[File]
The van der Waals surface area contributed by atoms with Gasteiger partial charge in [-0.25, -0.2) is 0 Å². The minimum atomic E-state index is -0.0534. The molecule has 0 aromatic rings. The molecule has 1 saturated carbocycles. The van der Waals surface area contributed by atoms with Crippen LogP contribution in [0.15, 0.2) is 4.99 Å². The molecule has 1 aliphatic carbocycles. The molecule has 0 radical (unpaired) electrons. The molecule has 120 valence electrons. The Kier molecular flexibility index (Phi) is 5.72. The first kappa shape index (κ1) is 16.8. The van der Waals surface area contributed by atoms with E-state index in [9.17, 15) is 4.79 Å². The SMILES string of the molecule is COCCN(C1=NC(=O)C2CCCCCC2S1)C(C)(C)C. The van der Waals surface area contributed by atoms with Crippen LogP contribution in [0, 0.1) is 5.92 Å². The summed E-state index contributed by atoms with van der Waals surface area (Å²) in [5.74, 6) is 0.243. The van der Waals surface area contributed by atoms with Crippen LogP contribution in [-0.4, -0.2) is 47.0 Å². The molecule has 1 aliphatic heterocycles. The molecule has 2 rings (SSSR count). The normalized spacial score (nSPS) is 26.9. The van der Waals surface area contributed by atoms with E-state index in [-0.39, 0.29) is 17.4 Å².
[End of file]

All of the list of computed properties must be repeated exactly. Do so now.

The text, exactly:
The van der Waals surface area contributed by atoms with Gasteiger partial charge in [-0.25, -0.2) is 0 Å². The minimum atomic E-state index is -0.0534. The molecule has 0 aromatic rings. The molecule has 1 saturated carbocycles. The van der Waals surface area contributed by atoms with Crippen LogP contribution in [0.15, 0.2) is 4.99 Å². The molecule has 1 aliphatic carbocycles. The molecule has 0 radical (unpaired) electrons. The molecule has 120 valence electrons. The Kier molecular flexibility index (Phi) is 5.72. The first kappa shape index (κ1) is 16.8. The van der Waals surface area contributed by atoms with E-state index in [9.17, 15) is 4.79 Å². The SMILES string of the molecule is COCCN(C1=NC(=O)C2CCCCCC2S1)C(C)(C)C. The van der Waals surface area contributed by atoms with Crippen LogP contribution in [0, 0.1) is 5.92 Å². The summed E-state index contributed by atoms with van der Waals surface area (Å²) in [5.74, 6) is 0.243. The van der Waals surface area contributed by atoms with Crippen LogP contribution in [-0.4, -0.2) is 47.0 Å². The molecule has 1 aliphatic heterocycles. The molecule has 2 rings (SSSR count). The normalized spacial score (nSPS) is 26.9. The van der Waals surface area contributed by atoms with E-state index in [-0.39, 0.29) is 17.4 Å².